Understanding BPA

What is BPA?

BPA stands for bisphenol A. BPA is an industrial chemical that has been used to make certain plastics and resins for well over 50 years now. BPA is found in polycarbonate plastics and epoxy resins. Polycarbonate plastics are commonly used for storing food and drink,like water bottles. Over the time frame that it has been used and the extent of products which have used it research has found that small quantities can be found in the urine of most adults around the world. Research indicates that BPA can seep into food and drink from the containers that are made with plastics using BPA. Certain circumstances such as heating the plastic containers up are also thought to greatly increase the risks of BPA seeping into the items to be consumed.

What are the effects of BPA?

There is a lot of research linking Bisphenol A to a range of serious health concerns, although it is still important to note that no single study conclusively proves that BPA is harmful to humans. Some of these include increasing the risk of certain cancers, reduced fertility, diabetes and birth defects. It is believed that BPA may mimic hormones and interfere with the endocrine system of glands, which release hormones around the body, hence the potentially wide ranging risks identified. For more details on this the NHS have gathered information in a page named 'Questions raised over BPA plastic' which you can read here.

How do you avoid BPA?

There is a growing call to stop manufacturing plastics with BPA and using BPA in food containers as there are less hazardous alternatives.

Individuals may find it hard to avoid BPA completely. They can choose products that do not have BPA in them but this is not necessarily going to be obvious through labeling or information on the container. As it stands, here in the UK the Food Standards Agency state that 'we deem that it is a safe chemical for use in production of plastics' so no ban or special label/information is needed of BPA inclusive items.

However, many large companies such as Nalgene, a brand that became internationally renowned for making water bottles from hard, clear and nearly unbreakable polycarbonate, have stopped using BPA plastic because of growing concern over this chemical ingredient. Some countries, such as Canada, and some individual States in the US have actually designated BPA as a toxic chemical which restricts its use and mean that products have to be labeled accordingly.

BPA-free water bottles reduce the associated risks by removing the BPA chemical from their materials. BPA-free water bottles can be used without the risk of BPA consumption.

What are companies doing about BPA?

HydraPak

Bisphenol-F (BPF) and Bisphenol-S (BPS) are popular replacements for Bisphenol-A (BPA) in plastic products. Here at HydraPak, in addition to being BPA-free, our products are also BPF- and BPS-free. Thermoplastic Polyurethane (TPU), which makes up the large majority of our products, does not require BPA, BPS, BPF, or any such similar compound for synthesis (unlike polycarbonates or epoxy resins). In addition to this, we are very careful with material selection such that no contamination of BPA, BPS, or BPF is encountered during the manufacturing of HydraPak products.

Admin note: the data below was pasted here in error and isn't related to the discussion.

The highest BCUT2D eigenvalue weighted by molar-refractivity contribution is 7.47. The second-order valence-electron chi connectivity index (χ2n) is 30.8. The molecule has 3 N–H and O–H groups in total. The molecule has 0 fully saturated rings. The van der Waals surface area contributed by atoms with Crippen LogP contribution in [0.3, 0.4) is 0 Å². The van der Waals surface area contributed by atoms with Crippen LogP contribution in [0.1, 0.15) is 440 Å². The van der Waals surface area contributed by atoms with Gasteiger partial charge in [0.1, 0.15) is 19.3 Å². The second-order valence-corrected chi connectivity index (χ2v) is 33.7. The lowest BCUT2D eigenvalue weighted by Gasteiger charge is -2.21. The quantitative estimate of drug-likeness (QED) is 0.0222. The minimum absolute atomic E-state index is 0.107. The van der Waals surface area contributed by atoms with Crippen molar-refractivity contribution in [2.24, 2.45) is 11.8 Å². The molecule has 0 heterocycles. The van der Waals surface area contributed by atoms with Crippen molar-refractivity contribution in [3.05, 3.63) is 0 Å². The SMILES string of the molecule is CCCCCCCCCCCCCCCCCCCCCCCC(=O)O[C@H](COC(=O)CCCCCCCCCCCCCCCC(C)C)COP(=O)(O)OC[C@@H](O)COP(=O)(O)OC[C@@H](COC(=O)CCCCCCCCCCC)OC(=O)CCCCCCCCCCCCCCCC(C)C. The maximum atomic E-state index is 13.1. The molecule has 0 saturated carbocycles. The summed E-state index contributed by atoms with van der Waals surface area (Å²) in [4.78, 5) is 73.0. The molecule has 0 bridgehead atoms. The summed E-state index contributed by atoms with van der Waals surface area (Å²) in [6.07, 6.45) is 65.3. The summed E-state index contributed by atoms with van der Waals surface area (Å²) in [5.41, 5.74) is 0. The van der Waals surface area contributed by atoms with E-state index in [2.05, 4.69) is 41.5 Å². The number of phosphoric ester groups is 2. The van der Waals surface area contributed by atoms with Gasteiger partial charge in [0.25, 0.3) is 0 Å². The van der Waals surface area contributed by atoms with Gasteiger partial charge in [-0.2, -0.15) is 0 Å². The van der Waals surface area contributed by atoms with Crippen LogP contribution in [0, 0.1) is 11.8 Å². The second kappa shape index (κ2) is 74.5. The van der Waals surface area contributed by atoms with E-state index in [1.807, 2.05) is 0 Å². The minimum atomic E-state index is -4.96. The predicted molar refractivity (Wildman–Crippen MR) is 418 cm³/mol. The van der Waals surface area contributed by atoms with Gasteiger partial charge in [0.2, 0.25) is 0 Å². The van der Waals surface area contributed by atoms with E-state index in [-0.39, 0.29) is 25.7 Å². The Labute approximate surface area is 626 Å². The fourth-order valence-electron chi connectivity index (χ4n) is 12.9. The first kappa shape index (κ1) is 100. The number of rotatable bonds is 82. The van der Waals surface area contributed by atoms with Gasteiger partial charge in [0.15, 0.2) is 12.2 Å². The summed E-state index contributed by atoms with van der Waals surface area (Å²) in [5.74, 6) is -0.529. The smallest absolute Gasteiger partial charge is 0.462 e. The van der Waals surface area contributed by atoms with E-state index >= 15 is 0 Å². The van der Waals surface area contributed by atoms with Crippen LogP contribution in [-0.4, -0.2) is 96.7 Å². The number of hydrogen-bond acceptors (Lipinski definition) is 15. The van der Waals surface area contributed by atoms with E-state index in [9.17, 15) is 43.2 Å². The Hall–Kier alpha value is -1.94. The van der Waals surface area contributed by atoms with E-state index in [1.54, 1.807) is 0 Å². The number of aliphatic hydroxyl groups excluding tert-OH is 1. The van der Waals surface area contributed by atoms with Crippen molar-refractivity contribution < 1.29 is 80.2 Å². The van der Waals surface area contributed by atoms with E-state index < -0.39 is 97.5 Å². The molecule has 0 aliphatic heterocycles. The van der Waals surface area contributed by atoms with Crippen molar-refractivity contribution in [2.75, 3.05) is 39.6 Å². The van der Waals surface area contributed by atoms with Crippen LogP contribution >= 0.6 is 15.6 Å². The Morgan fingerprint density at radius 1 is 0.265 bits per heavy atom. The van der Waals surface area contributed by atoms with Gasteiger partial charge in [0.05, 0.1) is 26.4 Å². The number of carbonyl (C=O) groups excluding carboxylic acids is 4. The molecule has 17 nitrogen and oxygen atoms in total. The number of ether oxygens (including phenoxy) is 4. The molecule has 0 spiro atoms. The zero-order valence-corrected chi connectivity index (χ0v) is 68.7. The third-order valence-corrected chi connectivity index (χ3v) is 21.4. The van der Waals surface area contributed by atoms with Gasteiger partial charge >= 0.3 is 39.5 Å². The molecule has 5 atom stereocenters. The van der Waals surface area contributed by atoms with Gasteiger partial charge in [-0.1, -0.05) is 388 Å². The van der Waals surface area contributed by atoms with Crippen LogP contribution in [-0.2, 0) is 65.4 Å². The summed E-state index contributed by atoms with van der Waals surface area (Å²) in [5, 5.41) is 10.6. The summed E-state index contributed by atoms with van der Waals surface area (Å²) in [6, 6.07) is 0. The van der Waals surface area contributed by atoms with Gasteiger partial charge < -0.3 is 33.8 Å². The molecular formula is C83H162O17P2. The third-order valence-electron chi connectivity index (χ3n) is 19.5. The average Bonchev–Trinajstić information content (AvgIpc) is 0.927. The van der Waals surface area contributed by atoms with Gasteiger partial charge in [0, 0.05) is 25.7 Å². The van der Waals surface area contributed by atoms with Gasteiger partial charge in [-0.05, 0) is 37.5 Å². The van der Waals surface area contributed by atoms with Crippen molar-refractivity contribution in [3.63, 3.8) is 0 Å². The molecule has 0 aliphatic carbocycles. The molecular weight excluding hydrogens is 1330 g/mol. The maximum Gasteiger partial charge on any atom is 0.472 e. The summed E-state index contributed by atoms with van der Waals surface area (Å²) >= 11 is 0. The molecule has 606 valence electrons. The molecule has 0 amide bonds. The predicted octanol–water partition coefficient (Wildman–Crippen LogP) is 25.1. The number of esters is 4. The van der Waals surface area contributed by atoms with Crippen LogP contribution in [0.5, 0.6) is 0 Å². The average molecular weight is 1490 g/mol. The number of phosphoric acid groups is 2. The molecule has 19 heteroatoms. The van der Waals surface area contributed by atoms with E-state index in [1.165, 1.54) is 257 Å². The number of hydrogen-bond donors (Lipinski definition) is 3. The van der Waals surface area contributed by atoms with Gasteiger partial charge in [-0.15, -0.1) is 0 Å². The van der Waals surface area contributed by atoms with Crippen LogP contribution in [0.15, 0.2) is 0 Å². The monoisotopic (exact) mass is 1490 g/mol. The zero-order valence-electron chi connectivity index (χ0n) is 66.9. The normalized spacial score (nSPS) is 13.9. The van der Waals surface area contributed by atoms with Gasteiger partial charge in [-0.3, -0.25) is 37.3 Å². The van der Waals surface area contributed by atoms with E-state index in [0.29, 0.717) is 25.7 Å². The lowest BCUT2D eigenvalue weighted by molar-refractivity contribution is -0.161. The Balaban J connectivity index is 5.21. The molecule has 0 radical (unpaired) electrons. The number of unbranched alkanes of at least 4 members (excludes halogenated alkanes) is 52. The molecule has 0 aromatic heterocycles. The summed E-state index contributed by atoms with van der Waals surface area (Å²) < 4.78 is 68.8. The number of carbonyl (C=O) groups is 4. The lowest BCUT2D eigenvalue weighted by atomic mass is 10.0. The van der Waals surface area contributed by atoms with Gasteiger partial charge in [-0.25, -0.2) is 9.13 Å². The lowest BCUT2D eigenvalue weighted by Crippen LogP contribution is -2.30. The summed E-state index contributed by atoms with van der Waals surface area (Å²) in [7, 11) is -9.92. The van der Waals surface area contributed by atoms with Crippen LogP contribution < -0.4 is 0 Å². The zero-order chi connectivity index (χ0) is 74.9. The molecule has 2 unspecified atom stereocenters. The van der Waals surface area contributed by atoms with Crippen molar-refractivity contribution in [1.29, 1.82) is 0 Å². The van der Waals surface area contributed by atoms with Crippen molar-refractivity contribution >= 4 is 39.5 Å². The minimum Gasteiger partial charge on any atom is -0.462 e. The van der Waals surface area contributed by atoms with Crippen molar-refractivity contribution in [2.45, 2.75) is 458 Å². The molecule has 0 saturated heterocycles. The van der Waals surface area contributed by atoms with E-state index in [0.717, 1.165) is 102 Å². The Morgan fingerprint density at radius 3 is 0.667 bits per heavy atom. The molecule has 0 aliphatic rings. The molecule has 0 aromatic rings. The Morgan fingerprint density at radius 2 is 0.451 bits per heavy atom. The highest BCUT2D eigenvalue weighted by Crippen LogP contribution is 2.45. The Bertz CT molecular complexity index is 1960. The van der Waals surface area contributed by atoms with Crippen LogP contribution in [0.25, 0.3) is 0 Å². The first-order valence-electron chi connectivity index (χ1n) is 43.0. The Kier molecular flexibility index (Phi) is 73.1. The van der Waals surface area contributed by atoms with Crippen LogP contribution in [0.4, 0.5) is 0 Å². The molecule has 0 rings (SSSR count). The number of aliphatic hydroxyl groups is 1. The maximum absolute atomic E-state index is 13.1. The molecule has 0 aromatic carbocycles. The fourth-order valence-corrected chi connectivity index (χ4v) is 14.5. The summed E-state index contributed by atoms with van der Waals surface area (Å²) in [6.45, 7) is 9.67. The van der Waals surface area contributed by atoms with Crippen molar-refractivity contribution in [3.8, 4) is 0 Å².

To read more on HydraPak's plastics, click here.

Camelbak

All of our bottles and reservoirs are 100% free of BPA, BPS and BPF. Our products go through rigorous third-party testing to ensure that no harmful chemicals will leach into food or beverages. Independent researchers have also performed extraction tests to make sure our bottles meet the stringent food safety standards set by the FDA, the European Community, the Japanese Ministry of Health and Welfare, and California Prop 65. BPA, BPs, and BPF are not used in raw materials or manufacturing processes for making our reservoirs or bottles.

Camelbak have more information on their website which you can view here.

Sea to Summit

BPA stand for 'bisphenol A'. Used since the 60's to make plastics and epoxy resins it appeared widely in outdoor products such as water bottles, pots and pans. Some research shows that BPA can get into food and water through containers and that this can have an effect on your health. For this reason Sea to Summit has stopped using BPA wherever possible.

Sea to Summit highlight their stance here.

Ultimate Direction

Ultimate Direction’s bottles and gel flasks have always been made with FDA approved Polyethylene, a BPA-free plastic that is soft and squeezable, odorless and tasteless. Likewise, Ultimate Direction's hydration reservoirs are made with FDA approved polyurethane, also a BPA-free material.

UD cover this information in their FAQ's which you can read here.

GSI Outdoors

All products designed to come in contact with food or drink are BPA free.

GSI include this information in their FAQ's section which you can see here.

Platypus

All Platypus hydration products are 100% BPA-, BPS- and phthalate-free, and do not use polycarbonate.

You can see Platypus' information on plastics here.

Sawyer

Sawyer produce a range of water filter solutions, many of which are made with BPA free plastic.

For a list of BPA free products from Sawyer see here.

Wildo

All products for use with food and drink are BPA free.

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